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For week ended December 05, 1999 Posted 18 Dec 1999

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Southern Baptists' focus on LV concerns other religious groups

Summarized by Eric Bunker

Southern Baptists' focus on LV concerns other religious groups
Las Vegas NV Sun 1Dec99 D1
By Stacy J. Willis: Las Vegas Sun

LAS VEGAS, NEVADA -- Las Vegas is slated in the next two years to be one of four major city's targeted for the evangelistic zeal of the Southern Baptist Convention, similar to the attention focused upon Salt Lake City last year. Phoenix and Chicago are on the list for the year 2000, with Boston and Las Vegas for 2001.

The Nashville, Tennessee based Southern Baptist Convention is the largest Protestant denomination in the U.S., claiming nearly 16 million members and 40,000 churches. In Metro Las Vegas, there are 101 Southern Baptist Churches.

The Baptist "Strategic Focus" means that more than 1,000 Southern Baptist evangelists and $2.5 million will be sent to each of the targeted cities to spread the "be-a-Baptist" message. The Strategic Focus Initiative is a new plan aimed at spreading the gospel according the SBC in cities outside the southeast US, where it is the most prominent.

Along with other missionary activities, local Southern Baptists expect to devote their resources toward training local volunteers, distributing videos about Jesus, hosting block parties, sponsoring booths at sporting events, collecting and distributing food to the hungry and creating a counseling program for troubled Las Vegans. Planning is already under way on the 2001 campaign, which has been dubbed "Loving Las Vegas."

Last year President Hinckley and Salt Lake City officials openly welcomed them when the SBC held a convention there. These leaders asked church members and all Salt Lake City residents to be accommodating and kind. However, the group has not received such a warm welcome in other cities.

Last week, the Council of Religious Leaders of Metropolitan Chicago, an interfaith group of 39 religious leaders wrote a letter to the Southern Baptist Convention asking them to reconsider their decision to target their community.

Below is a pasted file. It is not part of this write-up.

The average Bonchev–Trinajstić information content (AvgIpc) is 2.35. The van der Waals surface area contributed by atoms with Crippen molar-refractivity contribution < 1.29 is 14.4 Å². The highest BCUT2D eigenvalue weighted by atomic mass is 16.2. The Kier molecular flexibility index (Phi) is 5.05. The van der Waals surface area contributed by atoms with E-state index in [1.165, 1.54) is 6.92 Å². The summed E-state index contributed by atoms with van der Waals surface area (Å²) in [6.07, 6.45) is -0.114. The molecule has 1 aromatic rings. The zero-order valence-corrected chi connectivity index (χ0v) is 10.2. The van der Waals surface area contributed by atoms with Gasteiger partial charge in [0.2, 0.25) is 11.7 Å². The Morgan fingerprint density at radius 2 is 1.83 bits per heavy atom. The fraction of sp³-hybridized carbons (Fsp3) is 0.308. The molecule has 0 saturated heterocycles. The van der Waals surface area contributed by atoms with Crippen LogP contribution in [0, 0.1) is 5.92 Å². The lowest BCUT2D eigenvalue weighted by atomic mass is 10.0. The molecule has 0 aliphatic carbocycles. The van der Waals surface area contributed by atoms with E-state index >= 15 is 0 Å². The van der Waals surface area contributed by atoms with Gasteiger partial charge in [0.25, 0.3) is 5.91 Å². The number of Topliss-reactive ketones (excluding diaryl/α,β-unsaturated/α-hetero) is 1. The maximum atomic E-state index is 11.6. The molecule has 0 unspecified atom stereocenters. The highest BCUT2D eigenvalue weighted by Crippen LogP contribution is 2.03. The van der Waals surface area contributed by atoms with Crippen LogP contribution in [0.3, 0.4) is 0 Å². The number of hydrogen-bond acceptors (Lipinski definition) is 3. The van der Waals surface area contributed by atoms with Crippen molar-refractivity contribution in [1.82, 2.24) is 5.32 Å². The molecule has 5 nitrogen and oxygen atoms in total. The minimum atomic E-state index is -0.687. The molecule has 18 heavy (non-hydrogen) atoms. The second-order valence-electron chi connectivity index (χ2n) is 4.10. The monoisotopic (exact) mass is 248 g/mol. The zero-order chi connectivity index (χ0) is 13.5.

The letter said, "While we are confident that your volunteers would come with entirely peaceful intentions, a campaign of the nature and scope you envision could contribute to a climate conducive to hate crimes."

Their concerns are largely based in a controversy over the Southern Baptists' recent publication of prayer guides that suggest members of Jewish and Hindu faiths are somehow lacking in spiritual validity.

Rev. Russ Daines, a local Baptist leaded said, "It's misunderstanding and miscommunication. We simply want everyone to know about God's love, including Jews and Hindus and everyone else," said the Rev. Russ Daines. "All people have darkness in their hearts until they receive Jesus Christ."

Never the less, local Jews and Hindus are upset about the strength and self-righteous bent to the SBC proselytizing effort and are concerned that the Southern Baptists' focus on Las Vegas will disrupt an otherwise friendly interfaith community. They don't mind people sharing each other's beliefs, but do mind the SBC trying to increase their membership enrollment numbers, and feel slighted by their "salvation is only with us" attitudes.

There are more than 75,000 Jewish people and 200 Hindu families in Las Vegas. Rabbi Mel Hecht of Temple Beth Am and a member of the National Conference of Christians and Jews Interfaith Council in Las Vegas, said, "There has been a tremendous amount of ecumenical fellowship here. But we've never been confronted with anything like this here in Las Vegas. If the Baptist community of Las Vegas wants to make evangelizing an issue, they will have the wrath of the Jewish community and other faith communities as well."

Rev. Tommy Starkes, a local Southern Baptist pastor, said about the effort, "There are tens of thousands of people out there who just need someone to talk to. It will be pastoral counseling that may eventually lead to a witness (evangelizing), but it won't be forced on them."

Rev. Starks continued, "At the end of all of this, we'd like to have a city where people turn to their faith community for their needs." He personally isn't too thrilled about the prayer guide publication done by SBC headquarters and thinks things will be different in Las Vegas.

Rev. Starkes envisions the year as one devoted to "ecumenical" efforts. "We have sought to enlist other Protestants in it. We see it as being a Christian event, much larger than just the Southern Baptists."

Las Vegas also is home to a large Mormon population, some 78,000 according to a local church spokesman, Will Stoddard. He says that they expect church members will treat the Baptists with the same kindness and graciousness that they received in Salt Lake City.

Stoddard said, "In Clark County, insofar as I'm aware, we've gotten along well with them, and we believe we will continue to do so. It is our desire to respect the beliefs of others, but we hope the Baptists will do the same."

Copyright 1998, 1999, 2000, 2001 Kent Larsen · Privacy Information